35mm · Film photography · Photography

Expired Tmax 100 can be lovely!

As well as the roll of expired Tri-X that I wrote about yesterday, I’ve also recently shot a roll of Tmax 100 which expired in September 1994 (one of the other rolls I got at the car-boot sale). I shot the first few frames of the roll back on 19 August, mostly because someone reminded me that it was World Photography Day , and I thought I ought to at least take a few photos to mark the occasion (although I didn’t participate beyond taking the shots). As I didn’t have the opportunity to go out, I took some pictures of some flowers in a vase that were in the house. I took a couple of shots inside with the Nikkor 50mm f/1.8 attached to my F70, and then moved the vase outside and took a couple with my Sigma 105mm macro.

While I had reasonable hopes that I’g get some decent shots, I still expected the film to show signs of its age, so I was flabbergasted when I got the results – the tones, contrast, and fine grain of a film that should’ve been processed 23 years ago are absolutely gorgeous to my eyes. The only consideration I made to the film’s age was to shoot it at half box speed (50 asa) to compensate.

I’ve got a few other rolls of expired B&W film (although no more Tmax) and I’m now very much looking forward to seeing if they can render similarly pleasing results.

Here’re a few shots from the start of the roll (although I’ll definitely be posting additional images over the coming days and weeks as I like most of the pictures that I got).

FILM - White rose

Nikon F70, Sigma 105mm f/2.8 OS HSM & Kodak Tmax 100 (expired September 1994)

FILM - Starburst

Nikon F70, Sigma 105mm f/2.8 OS HSM & Kodak Tmax 100 (expired September 1994)

FILM - Flowers

Nikon F70, Nikkor 50mm f/1.8 AF-D & Kodak Tmax 100 (expired September 1994)

FILM - Oak

Nikon F70, Nikkor 50mm f/1.8 AF-D & Kodak Tmax 100 (expired September 1994)

All taken on 19 August 2017

Film photography · Medium Format · Photography

A walk with expired Tri-X

A few weeks back, I bought an old camera, some old negatives and slides, and a few rolls of expired 35mm film from a chap at a car-boot sale I visited. As I paid for the stuff, he threw in a roll of 120 format Tri-X as well. The following shots are from that roll (which I shot during a walk on Monday).

I’ve no idea how expired the Tri-X was, but I’m guessing (given the ages of the other films I bought), that it was lat least 20-25 years expired. The backing paper was a green-colour and it was labeled as Tri-X Pan. Given the age, I shot it at 160asa to attempt to compensate, and while there is some additional grain present in some of the shadowed areas, and there were a few streaks of chemical residue that I had to remove in Lightroom, on the whole I’m pretty happy with the results. Especially the shot of the pigeon.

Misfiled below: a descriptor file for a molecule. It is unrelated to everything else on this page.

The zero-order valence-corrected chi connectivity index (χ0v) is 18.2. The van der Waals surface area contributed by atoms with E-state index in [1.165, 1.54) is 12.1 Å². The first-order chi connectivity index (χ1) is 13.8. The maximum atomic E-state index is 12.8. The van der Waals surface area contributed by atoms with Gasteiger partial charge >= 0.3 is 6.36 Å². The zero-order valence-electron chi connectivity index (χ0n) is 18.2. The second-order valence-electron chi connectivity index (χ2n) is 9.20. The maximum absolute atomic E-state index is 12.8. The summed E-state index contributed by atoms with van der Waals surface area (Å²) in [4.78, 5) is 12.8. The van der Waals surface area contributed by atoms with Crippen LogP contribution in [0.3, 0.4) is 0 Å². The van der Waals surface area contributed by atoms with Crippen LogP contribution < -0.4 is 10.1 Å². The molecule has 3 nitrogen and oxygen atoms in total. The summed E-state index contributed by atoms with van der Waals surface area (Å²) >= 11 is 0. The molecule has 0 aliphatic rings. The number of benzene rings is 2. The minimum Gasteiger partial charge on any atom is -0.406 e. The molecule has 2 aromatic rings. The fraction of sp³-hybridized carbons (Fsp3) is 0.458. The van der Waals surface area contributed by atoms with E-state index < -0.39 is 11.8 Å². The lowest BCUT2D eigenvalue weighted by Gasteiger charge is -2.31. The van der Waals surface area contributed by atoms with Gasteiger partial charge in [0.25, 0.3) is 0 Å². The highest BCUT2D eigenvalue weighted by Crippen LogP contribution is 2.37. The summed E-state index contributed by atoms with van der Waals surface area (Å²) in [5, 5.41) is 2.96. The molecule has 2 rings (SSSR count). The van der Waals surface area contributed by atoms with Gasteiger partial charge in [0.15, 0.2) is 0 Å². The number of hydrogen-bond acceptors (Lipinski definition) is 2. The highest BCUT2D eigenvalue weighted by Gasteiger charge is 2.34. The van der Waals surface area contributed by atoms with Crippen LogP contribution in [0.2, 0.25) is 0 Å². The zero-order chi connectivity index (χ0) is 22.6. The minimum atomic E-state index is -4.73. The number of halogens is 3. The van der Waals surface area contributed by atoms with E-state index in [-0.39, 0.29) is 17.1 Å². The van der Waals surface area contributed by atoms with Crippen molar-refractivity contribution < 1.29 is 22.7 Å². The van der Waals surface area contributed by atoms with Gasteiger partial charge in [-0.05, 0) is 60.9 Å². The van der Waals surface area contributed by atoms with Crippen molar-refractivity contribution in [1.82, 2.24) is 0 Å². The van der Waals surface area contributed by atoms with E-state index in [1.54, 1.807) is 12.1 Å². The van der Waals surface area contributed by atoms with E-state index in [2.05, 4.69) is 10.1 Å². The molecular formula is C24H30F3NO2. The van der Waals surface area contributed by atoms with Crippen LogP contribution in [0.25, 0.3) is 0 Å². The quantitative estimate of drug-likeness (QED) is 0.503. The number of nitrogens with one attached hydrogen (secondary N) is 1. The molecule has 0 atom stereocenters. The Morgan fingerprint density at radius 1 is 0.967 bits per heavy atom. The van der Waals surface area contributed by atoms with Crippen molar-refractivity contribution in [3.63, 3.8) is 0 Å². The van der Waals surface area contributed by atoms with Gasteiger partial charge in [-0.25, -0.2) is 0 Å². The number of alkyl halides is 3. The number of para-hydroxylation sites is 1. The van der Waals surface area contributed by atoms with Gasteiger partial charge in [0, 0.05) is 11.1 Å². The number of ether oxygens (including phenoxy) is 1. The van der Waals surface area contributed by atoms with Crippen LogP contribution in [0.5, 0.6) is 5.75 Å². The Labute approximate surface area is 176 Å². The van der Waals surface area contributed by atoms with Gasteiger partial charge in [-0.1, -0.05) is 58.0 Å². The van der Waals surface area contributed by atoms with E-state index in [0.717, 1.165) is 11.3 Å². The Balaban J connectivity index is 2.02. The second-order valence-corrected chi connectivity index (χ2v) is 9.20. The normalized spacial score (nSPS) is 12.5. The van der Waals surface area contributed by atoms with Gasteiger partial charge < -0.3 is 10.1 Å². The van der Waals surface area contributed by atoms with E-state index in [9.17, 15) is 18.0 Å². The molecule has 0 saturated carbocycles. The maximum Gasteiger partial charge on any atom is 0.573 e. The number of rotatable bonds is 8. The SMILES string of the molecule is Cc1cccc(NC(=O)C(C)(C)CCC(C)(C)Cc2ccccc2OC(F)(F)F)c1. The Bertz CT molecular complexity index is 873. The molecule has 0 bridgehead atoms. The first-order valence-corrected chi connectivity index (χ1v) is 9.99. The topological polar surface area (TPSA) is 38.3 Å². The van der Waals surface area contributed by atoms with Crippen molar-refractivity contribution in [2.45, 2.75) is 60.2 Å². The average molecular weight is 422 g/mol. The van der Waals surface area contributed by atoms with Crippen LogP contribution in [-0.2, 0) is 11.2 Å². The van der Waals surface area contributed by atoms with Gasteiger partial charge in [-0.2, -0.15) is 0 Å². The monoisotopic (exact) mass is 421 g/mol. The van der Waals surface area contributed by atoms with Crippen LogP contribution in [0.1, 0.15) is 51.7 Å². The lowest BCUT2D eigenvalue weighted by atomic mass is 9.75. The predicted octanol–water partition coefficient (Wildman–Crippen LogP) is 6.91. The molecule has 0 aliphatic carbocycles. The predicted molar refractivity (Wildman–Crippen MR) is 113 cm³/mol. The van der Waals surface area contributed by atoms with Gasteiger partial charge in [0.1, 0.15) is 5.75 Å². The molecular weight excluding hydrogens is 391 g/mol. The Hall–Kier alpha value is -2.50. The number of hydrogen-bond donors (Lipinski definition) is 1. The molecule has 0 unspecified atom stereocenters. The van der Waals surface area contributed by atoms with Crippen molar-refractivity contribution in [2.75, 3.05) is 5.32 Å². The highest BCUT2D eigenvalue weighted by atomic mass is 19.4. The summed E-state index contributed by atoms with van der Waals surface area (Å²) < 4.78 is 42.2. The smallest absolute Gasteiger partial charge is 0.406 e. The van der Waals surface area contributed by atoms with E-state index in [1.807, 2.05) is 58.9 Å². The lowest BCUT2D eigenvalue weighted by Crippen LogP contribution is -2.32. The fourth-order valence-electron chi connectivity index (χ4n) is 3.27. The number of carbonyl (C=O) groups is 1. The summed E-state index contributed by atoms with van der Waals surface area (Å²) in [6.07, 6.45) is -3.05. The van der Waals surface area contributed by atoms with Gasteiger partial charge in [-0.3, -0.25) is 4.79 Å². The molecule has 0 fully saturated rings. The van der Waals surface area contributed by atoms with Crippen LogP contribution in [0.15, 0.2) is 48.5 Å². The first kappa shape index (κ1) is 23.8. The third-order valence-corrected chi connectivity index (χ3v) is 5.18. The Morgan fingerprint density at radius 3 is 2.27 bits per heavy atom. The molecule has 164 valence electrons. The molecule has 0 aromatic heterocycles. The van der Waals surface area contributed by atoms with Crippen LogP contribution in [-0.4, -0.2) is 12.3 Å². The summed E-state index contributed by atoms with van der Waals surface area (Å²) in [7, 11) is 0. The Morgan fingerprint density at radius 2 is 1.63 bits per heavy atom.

These were taken on the Five Weirs Walk (or the first bit of it, at least) in Sheffield, which follows the River Don through the industrialised east-end of the city.

FILM - Footbridge-2

FILM - Fishing

FILM - Cobweb Bridge

FILM - Fishing-2

FILM - Walk Mill Weir

FILM - Pigeon Street

FILM - Slightly soft ducks

FILM - Zig-zag shadow path

FILM - Partial shade

FILM - Inka!

FILM - Burton Weir

All photos: Yashica Mat 124 G & Kodak Tri-X Pan.

Taken on 28 August 2017.

Film photography · Medium Format · Photography

Storm damage?

A photo from the first roll of medium format film I shot, back in October 2016 on my first medium-format camera. Most of the photos on the roll were uninspiring, and I rushed through it in my eagerness to see what results the camera would give. The camera in question was a Lubitel 166 Universal, a relatively no-frills Soviet era TLR, but one that (despite the difficulties I had in focussing and framing my shots) is capable of very nice results indeed, and this is one of (perhaps the) best of that first roll.


Lubitel 166 Universal & Ilford HP5+.

Taken on 15 October 206.

35mm · Film photography · Photography

Something low key

After seeing some lovely low-key film shots on a forum I’m a member of, I decided to go ahead and produce one myself. I’ve done low-key before, but mostly digital, and I tend to chicken out from crushing the blacks too much and end up bringing the detail back up. In the shot below, I went all-in, and a large chunk of the image is pure black.

It was an underexposed shot to begin with – the entire roll, despite being shot at box speed on a camera with a correctly working meter, came out thin, and with lots of speckles of dust-like marks. In fact, this is the second roll of Rollei film that I’ve had this issue with (the first being Rollei Retro 400s), although a roll of Superpan 200 in 120 roll format came out just fine). I don’t have any more at present, but think I will shoot it at half-box speed in future.

Anyway, back to the picture. Despite the flecks of white scattered across the image (I cleaned most of them up, honestly!) I think it works quite well.

FILM - Low-key vases

Olympus OM-1, F.Zuiko 50mm f/1.8 & Rollei Superpan 200.

Taken on 8 August 2017.

35mm · Film photography · Photography

Something strange

On a visit to Gainsborough Old Hall recently, I came across a small art exhibition running through some of the rooms. One of the objects was a vintage pocket watch with a small plastic doll squashed up inside it and entitled “Watch Case Infant”. Sadly, I can’t remember the meaning of the piece (and I’ve thoughtfully missed of the bit of the white card containing the text), but it makes for a pretty nice picture, I think.

FILM - Flexible

Olympus OM-1,  F. Zuiko 50mm f/1.8 & Rollei Superpan 200.

Taken on 8 August 2017.